American Family Association governmental affairs director Sandy Rios defended President Donald Trump’s comments that Americans could possibly inject disinfectant to fight the coronavirus.
Rios, a weekday religious-right radio broadcaster, began the Monday broadcast of “Sandy Rios in the Morning” attacking members of the press who have questioned and criticized Trump after he suggested at a press briefing Thursday that an “injection” of disinfectant could be used to treat people diagnosed with coronavirus. (Trump claimed the next day he made the suggestion to reporters sarcastically “just to see what would happen.”)
“I see the disinfectant that knocks it out in a minute, one minute. And is there a way we can do something like that by injection inside or almost a cleaning?” Trump said. “As you see, it gets in the lungs, it does a tremendous number on the lungs, so it would be interesting to check that.”
Trump also suggested that UV light could somehow be shone inside the body to fight the virus. “So supposing we hit the body with a tremendous, whether it’s ultraviolet or just very powerful, light—and I think you said that hasn’t been checked, but you’re going to test it — and then I said suppose you brought the light inside the body, which you can do either through the skin or in some other way,” he said.
In response to Trump’s comments, the makers of Lysol issued a statement discouraging people from doing what the president suggested. The company stated, “As a global leader in health and hygiene products, we must be clear that under no circumstance should our disinfectant products be administered into the human body (through injection, ingestion or any other route).” Health professionals urged Americans not to ingest disinfectants.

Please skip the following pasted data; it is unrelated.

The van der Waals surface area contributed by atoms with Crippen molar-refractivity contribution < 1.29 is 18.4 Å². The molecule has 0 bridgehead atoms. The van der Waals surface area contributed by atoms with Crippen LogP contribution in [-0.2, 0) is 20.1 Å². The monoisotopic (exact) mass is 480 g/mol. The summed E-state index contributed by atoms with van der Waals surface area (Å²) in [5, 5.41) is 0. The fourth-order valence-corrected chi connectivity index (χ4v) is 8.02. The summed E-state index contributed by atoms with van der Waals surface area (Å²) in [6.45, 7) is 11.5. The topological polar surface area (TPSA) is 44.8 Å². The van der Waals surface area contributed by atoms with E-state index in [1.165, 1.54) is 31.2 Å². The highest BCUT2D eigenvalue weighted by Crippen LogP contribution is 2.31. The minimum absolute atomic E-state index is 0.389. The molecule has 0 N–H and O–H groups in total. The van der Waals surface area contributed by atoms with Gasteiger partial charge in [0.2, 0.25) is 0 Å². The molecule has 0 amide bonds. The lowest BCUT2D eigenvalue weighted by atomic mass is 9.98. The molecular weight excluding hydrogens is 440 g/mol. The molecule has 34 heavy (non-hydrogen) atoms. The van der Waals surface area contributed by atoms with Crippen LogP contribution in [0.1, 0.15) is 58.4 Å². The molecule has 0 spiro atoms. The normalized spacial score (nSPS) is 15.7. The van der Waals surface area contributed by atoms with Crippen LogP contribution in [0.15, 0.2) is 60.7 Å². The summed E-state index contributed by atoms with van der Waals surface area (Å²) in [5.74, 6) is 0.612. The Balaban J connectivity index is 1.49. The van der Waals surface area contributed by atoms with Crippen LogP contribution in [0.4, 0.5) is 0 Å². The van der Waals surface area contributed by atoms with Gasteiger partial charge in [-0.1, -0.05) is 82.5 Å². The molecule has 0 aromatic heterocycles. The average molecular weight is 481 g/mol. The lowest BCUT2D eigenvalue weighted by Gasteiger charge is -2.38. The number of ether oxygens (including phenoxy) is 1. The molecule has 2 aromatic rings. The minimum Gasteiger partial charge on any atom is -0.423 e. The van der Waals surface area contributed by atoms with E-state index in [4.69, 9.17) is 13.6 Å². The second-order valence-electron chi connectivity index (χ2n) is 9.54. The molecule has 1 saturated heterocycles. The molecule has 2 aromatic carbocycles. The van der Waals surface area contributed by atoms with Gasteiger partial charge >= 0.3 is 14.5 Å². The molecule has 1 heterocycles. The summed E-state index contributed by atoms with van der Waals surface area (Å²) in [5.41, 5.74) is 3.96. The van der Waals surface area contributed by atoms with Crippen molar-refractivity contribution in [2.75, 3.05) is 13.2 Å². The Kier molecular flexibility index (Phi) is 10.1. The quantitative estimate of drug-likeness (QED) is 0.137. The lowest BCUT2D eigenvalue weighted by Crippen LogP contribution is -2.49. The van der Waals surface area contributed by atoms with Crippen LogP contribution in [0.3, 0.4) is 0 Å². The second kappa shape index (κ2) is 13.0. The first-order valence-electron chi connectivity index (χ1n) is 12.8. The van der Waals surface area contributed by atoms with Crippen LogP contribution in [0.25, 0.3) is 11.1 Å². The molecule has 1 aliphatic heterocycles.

But Rios was determined to defend Trump’s comments, regardless.
Rios told her listeners that she had been watching a television series about ultra-wealthy businessmen who helped shape the development of large portions of America, such as John D. Rockefeller and Andrew Carnegie. Rios said one of the uniting themes of the “great minds” in the series was their “ability to see things that other people couldn’t see.” Rios questioned whether any of the reporters criticizing Trump had been with an inventor who was thinking up new solutions to a problem.
“Ironically, it occurred to me that often when the president says something like that and they quickly accuse him—‘He’s crazy! He’s out of his mind! How could he say that?’—often, well let’s see, it just turns out to be true,” Rios said.
Rios then attempted to back up Trump’s remarks on UV light by pointing to findings that UV light can kill viruses on surfaces–but scientists suggest its use on inanimate objects, not people, and warn it would be dangerous to expose the human body to UV light. Nevertheless, Rios defended Trump’s intellect.
“The president is not, as a matter of fact, crazy at all. He’s crazy like a fox. He’s very smart, and he knows so many more things than those 20, 30-year-old [reporters], maybe 40 … he might just know more than they know, but they will never admit it,” Rios said. “They just, they pounce like vultures on a piece of red meat.”